What is a good analogy for a saturated solution?

1 Answer
Apr 3, 2017

As you know (or should know), #"saturation"# defines an equilibrium condition........which we will define shortly.........


A bus is licensed to carry 65 passengers, 45 seated, and 20 standing. As you know, we could probably fit more passengers on the bus than this, however, the licence is good is for 65 passengers only - this is the saturation point of relative comfort and ease of exit and entry off the bus (note that I pulled those figures out of the air; I am a chemist not a bus-driver - so hold onto your public transport tickets).

Saturation defines an equilibrium condition, i.e. there is (or would be) equilibrium between solute, and undissolved solute, viz. for a metal salt #MX#:

#MX_n(s) rightleftharpoons M^(n+) + nX^-#

And of course, we would normally specify a temperature, because a hot solution can generally hold more solute than a cold one. And we would define a #"solubility product"#, #K_"sp"# such that:


And given my analogy, #K_"sp"=65#; the bus is licensed to convey 65 punters. Of course, at peak hours, a lot of people would try to catch the bus, and the bus might hold MORE than 65 punters.....if the bus driver is not too bolshie. This represents a condition of #"supersaturation"#, i.e. (back to solutes):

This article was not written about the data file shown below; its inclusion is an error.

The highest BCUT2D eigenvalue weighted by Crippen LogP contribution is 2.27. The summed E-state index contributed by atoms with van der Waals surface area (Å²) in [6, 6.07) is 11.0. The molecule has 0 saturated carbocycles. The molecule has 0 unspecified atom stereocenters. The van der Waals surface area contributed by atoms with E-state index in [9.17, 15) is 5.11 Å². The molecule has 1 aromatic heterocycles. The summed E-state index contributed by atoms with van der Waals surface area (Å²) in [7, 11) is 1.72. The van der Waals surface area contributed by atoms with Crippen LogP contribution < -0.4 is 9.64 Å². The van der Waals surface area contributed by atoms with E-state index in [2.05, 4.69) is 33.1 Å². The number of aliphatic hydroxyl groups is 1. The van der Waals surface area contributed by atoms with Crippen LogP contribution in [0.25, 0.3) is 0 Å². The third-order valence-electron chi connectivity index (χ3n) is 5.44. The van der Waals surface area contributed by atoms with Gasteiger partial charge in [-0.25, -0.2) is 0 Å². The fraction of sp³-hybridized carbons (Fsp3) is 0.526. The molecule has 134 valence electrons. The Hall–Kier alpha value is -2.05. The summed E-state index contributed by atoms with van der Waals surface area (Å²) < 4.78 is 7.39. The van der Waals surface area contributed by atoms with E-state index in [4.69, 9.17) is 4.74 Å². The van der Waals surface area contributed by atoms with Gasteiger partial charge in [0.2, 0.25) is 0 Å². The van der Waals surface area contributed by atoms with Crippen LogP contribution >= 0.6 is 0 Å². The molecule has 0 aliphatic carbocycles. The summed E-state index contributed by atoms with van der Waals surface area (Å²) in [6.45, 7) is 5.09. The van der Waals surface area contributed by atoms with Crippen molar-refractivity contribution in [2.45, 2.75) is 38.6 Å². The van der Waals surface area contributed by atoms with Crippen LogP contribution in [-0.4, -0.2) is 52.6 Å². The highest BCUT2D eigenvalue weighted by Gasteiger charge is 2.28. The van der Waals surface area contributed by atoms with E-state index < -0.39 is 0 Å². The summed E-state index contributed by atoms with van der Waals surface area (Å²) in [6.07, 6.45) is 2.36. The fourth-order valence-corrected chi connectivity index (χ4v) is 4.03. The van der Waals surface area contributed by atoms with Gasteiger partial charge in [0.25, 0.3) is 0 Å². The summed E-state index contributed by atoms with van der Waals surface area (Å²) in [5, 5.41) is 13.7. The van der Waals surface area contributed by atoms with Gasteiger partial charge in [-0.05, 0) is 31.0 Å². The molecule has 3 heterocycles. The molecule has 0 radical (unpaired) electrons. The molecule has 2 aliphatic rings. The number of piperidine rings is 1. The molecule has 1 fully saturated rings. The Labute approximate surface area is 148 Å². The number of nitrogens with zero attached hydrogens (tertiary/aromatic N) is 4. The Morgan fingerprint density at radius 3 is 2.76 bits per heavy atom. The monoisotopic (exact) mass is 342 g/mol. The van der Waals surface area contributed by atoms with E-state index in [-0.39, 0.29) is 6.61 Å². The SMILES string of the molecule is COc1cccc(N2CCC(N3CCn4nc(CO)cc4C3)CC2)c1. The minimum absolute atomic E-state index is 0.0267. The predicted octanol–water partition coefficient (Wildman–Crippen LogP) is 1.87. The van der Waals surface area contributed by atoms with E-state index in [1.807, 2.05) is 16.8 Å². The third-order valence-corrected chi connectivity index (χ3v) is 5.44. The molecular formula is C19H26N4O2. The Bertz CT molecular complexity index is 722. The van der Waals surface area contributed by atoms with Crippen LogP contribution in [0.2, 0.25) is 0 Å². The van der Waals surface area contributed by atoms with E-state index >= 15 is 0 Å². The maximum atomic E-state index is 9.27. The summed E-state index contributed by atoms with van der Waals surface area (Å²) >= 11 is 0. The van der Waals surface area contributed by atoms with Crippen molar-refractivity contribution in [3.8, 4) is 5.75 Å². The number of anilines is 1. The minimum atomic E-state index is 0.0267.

#[M^(n+)][X^-]^n>K_"sp"#, i.e. there is greater concentration of solute than the equilibrium quantity, i.e. #"supersaturation"#, just as there were greater number of commuters than the given licence. Eventually punters will depart the bus so that the number of commuters is LESS than the licence, so that bus is #"unsaturated"#. Are you following me?

Anyway, I will have a think on this problem, and there might be better analogies available from other individuals.